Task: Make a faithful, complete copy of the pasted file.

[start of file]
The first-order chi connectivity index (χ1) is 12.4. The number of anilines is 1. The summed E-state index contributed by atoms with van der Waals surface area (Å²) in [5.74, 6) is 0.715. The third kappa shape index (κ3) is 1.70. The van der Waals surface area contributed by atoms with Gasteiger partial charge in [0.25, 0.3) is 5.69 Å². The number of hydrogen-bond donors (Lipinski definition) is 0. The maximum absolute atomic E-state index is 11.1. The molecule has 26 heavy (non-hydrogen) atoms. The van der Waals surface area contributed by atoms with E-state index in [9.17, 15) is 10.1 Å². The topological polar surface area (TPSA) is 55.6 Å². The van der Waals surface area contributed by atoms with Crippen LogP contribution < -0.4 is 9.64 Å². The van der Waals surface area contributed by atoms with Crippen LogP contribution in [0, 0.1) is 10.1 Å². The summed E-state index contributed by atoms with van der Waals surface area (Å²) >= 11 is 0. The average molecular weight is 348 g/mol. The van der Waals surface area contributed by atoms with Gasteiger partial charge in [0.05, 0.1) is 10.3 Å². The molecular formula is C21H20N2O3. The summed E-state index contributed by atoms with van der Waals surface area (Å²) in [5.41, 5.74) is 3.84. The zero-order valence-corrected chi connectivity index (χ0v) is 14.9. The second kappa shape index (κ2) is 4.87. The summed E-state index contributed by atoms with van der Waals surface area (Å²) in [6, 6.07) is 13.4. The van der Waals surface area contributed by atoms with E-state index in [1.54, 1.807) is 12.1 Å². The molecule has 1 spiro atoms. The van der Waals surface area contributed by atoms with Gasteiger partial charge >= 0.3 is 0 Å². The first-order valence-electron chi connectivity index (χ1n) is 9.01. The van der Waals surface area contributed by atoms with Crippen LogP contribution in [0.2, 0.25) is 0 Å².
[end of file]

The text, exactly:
The first-order chi connectivity index (χ1) is 12.4. The number of anilines is 1. The summed E-state index contributed by atoms with van der Waals surface area (Å²) in [5.74, 6) is 0.715. The third kappa shape index (κ3) is 1.70. The van der Waals surface area contributed by atoms with Gasteiger partial charge in [0.25, 0.3) is 5.69 Å². The number of hydrogen-bond donors (Lipinski definition) is 0. The maximum absolute atomic E-state index is 11.1. The molecule has 26 heavy (non-hydrogen) atoms. The van der Waals surface area contributed by atoms with E-state index in [9.17, 15) is 10.1 Å². The topological polar surface area (TPSA) is 55.6 Å². The van der Waals surface area contributed by atoms with Crippen LogP contribution < -0.4 is 9.64 Å². The van der Waals surface area contributed by atoms with Crippen LogP contribution in [0, 0.1) is 10.1 Å². The summed E-state index contributed by atoms with van der Waals surface area (Å²) >= 11 is 0. The average molecular weight is 348 g/mol. The van der Waals surface area contributed by atoms with Gasteiger partial charge in [0.05, 0.1) is 10.3 Å². The molecular formula is C21H20N2O3. The summed E-state index contributed by atoms with van der Waals surface area (Å²) in [5.41, 5.74) is 3.84. The zero-order valence-corrected chi connectivity index (χ0v) is 14.9. The second kappa shape index (κ2) is 4.87. The summed E-state index contributed by atoms with van der Waals surface area (Å²) in [6, 6.07) is 13.4. The van der Waals surface area contributed by atoms with E-state index in [1.54, 1.807) is 12.1 Å². The molecule has 1 spiro atoms. The van der Waals surface area contributed by atoms with Gasteiger partial charge >= 0.3 is 0 Å². The first-order valence-electron chi connectivity index (χ1n) is 9.01. The van der Waals surface area contributed by atoms with Crippen LogP contribution in [0.2, 0.25) is 0 Å².